How AI is bringing back the dead

The dangers of digital immortality

Within the next century, there will be more dead people with Facebook accounts than living people. Before now, we’ve always treated the dead with dignity. But, with the rise of AI and chat-bots, our understanding of humanity, and its death, is changing. This rise in new technology is threatening our loved ones with digital immortality. Carl Öhman urges us to regulate this, before it is too late.


In the Black Mirror episode “Be Right Back,” the protagonist, Martha, loses her partner Ash in a car accident. Martha is devastated. But then she receives an invitation to try a beta version of a new app. Using a deceased person’s digital footprint as its basis—search data, conversation logs, tweets, snaps, playlists, and so on—the app produces a chatbot that perfectly replicates the personality of your lost loved one. Martha is at first skeptical, even insulted b

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rametr 3 July 2024

the commercialization of mourning is morally reprehensible and needs regulation obviously

Grant Castillou 3 July 2024

It's becoming clear that with all the brain and consciousness theories out there, the proof will be in the pudding. By this I mean, can any particular theory be used to create a human adult level conscious machine. My bet is on the late Gerald Edelman's Extended Theory of Neuronal Group Selection. The lead group in robotics based on this theory is the Neurorobotics Lab at UC at Irvine. Dr. Edelman distinguished between primary consciousness, which came first in evolution, and that humans share with other conscious animals, and higher order consciousness, which came to only humans with the acquisition of language. A machine with only primary consciousness will probably have to come first.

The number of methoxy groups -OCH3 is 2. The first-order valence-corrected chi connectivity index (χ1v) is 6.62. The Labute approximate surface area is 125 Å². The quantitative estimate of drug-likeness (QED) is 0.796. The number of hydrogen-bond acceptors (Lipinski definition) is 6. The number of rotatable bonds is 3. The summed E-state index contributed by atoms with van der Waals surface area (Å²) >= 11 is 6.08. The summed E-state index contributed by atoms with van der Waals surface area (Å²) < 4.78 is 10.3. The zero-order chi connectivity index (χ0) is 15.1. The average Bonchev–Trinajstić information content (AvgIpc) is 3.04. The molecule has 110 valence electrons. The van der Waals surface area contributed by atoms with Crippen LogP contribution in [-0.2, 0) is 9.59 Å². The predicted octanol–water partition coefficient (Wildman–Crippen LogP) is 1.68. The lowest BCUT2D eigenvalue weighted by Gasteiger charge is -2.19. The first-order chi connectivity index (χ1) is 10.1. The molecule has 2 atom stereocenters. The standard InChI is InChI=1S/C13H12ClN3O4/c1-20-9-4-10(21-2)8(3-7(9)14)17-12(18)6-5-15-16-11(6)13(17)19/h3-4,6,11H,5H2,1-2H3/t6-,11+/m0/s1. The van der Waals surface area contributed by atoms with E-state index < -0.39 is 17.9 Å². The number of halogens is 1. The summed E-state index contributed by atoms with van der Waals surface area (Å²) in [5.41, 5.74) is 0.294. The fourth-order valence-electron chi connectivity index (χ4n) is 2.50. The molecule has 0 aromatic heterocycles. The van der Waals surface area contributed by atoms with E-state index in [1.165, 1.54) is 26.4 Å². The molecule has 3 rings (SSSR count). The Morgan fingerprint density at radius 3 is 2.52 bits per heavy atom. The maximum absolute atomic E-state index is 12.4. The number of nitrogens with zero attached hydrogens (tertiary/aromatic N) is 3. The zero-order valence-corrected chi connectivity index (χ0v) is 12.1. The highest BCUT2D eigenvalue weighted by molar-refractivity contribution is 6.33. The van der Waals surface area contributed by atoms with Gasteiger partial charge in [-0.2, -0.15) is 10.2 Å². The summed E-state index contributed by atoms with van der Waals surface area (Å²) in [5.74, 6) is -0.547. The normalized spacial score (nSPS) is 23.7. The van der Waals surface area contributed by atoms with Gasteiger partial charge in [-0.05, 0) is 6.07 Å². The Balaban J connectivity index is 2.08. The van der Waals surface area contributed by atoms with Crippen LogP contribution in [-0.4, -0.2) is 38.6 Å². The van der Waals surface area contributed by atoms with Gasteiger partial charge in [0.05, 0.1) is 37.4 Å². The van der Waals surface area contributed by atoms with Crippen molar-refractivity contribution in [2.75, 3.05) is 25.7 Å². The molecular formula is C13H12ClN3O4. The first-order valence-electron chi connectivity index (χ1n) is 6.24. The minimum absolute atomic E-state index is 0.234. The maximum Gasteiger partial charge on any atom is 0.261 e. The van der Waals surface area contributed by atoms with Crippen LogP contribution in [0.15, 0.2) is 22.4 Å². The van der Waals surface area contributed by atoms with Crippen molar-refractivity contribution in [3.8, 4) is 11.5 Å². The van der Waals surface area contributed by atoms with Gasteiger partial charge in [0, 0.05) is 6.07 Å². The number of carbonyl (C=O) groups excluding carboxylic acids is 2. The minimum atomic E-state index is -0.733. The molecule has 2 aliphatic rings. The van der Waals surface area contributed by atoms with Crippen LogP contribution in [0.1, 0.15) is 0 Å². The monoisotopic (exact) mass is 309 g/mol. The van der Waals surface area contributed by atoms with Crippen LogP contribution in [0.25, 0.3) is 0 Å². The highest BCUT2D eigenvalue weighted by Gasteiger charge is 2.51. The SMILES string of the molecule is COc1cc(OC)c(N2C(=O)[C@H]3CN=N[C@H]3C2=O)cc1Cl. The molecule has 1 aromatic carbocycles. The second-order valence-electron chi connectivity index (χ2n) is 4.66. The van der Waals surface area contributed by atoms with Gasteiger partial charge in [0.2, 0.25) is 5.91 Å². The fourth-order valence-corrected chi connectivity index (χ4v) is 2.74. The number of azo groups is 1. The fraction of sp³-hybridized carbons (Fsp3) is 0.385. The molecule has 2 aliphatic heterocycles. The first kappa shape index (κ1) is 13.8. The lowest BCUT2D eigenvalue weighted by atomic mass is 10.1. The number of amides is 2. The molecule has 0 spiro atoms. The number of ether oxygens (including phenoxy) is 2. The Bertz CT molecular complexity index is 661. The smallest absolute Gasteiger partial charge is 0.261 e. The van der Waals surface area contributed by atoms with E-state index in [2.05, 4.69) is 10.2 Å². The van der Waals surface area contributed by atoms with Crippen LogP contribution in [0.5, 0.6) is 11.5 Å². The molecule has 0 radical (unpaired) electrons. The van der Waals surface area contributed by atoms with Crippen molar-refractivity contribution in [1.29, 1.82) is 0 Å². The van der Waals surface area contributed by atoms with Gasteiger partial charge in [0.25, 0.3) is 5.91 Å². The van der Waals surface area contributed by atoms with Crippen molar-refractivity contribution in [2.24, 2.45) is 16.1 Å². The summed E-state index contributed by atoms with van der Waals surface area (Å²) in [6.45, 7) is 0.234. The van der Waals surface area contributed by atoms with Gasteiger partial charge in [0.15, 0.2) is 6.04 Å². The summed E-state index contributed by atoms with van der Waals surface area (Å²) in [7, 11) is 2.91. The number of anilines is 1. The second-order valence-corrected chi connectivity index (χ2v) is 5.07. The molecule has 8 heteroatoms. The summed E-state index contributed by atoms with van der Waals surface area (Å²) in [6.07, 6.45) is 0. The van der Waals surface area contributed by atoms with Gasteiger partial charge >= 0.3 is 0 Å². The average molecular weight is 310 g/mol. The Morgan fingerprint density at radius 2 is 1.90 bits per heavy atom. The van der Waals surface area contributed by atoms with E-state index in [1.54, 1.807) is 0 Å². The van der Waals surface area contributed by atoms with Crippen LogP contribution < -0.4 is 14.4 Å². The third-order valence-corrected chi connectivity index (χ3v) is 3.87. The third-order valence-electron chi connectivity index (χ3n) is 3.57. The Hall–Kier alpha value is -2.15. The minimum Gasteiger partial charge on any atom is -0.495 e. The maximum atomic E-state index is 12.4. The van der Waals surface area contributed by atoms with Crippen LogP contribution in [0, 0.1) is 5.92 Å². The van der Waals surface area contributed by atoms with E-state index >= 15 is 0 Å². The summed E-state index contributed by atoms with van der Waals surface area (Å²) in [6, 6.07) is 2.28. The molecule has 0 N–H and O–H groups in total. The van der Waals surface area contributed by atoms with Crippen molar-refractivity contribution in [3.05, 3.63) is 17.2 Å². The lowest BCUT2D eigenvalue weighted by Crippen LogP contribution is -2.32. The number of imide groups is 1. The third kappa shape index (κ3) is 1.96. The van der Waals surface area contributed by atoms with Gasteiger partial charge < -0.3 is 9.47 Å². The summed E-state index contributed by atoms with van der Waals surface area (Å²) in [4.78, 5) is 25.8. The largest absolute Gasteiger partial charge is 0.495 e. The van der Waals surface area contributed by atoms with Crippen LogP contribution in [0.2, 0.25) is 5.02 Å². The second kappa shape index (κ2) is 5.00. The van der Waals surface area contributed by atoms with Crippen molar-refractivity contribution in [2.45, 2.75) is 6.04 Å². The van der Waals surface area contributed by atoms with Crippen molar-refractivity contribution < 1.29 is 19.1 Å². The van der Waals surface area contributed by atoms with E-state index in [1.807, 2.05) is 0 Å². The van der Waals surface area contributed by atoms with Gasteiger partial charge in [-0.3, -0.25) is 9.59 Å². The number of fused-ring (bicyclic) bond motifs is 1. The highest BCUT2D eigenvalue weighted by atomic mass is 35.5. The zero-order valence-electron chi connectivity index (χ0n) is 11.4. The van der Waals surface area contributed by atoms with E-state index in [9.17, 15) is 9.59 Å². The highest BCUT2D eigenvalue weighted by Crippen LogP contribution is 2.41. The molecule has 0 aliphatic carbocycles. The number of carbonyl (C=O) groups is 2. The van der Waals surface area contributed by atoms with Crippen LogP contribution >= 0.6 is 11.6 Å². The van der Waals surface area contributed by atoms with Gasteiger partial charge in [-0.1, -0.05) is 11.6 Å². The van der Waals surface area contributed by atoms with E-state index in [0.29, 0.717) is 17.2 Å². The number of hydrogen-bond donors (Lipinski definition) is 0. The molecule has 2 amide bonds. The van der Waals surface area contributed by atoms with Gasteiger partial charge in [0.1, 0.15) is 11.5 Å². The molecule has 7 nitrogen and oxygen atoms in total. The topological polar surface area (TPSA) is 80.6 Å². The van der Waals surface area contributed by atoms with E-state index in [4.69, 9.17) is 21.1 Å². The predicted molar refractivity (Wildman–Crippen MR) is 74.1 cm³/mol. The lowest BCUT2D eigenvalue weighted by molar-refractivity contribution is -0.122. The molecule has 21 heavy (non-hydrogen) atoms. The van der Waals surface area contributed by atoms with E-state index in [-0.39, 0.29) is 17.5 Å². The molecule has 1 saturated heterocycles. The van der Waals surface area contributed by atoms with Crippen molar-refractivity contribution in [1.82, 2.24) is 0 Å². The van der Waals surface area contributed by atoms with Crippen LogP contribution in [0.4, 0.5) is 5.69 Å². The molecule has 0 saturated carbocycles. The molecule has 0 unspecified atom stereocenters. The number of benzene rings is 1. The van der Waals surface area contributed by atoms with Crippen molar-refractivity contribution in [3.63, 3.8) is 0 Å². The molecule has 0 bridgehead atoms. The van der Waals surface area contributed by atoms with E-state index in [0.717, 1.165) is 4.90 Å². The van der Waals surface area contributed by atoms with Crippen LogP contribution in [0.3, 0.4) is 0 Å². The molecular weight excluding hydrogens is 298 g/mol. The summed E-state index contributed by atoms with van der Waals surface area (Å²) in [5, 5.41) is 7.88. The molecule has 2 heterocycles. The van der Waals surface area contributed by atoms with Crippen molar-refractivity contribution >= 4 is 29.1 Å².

What I find special about the TNGS is the Darwin series of automata created at the Neurosciences Institute by Dr. Edelman and his colleagues in the 1990's and 2000's. These machines perform in the real world, not in a restricted simulated world, and display convincing physical behavior indicative of higher psychological functions necessary for consciousness, such as perceptual categorization, memory, and learning. They are based on realistic models of the parts of the biological brain that the theory claims subserve these functions. The extended TNGS allows for the emergence of consciousness based only on further evolutionary development of the brain areas responsible for these functions, in a parsimonious way. No other research I've encountered is anywhere near as convincing.

I post because on almost every video and article about the brain and consciousness that I encounter, the attitude seems to be that we still know next to nothing about how the brain and consciousness work; that there's lots of data but no unifying theory. I believe the extended TNGS is that theory. My motivation is to keep that theory in front of the public. And obviously, I consider it the route to a truly conscious machine, primary and higher-order.

My advice to people who want to create a conscious machine is to seriously ground themselves in the extended TNGS and the Darwin automata first, and proceed from there, by applying to Jeff Krichmar's lab at UC Irvine, possibly. The link to Dr. Edelman's roadmap to a conscious machine is at Jeff Krichmars UCI site.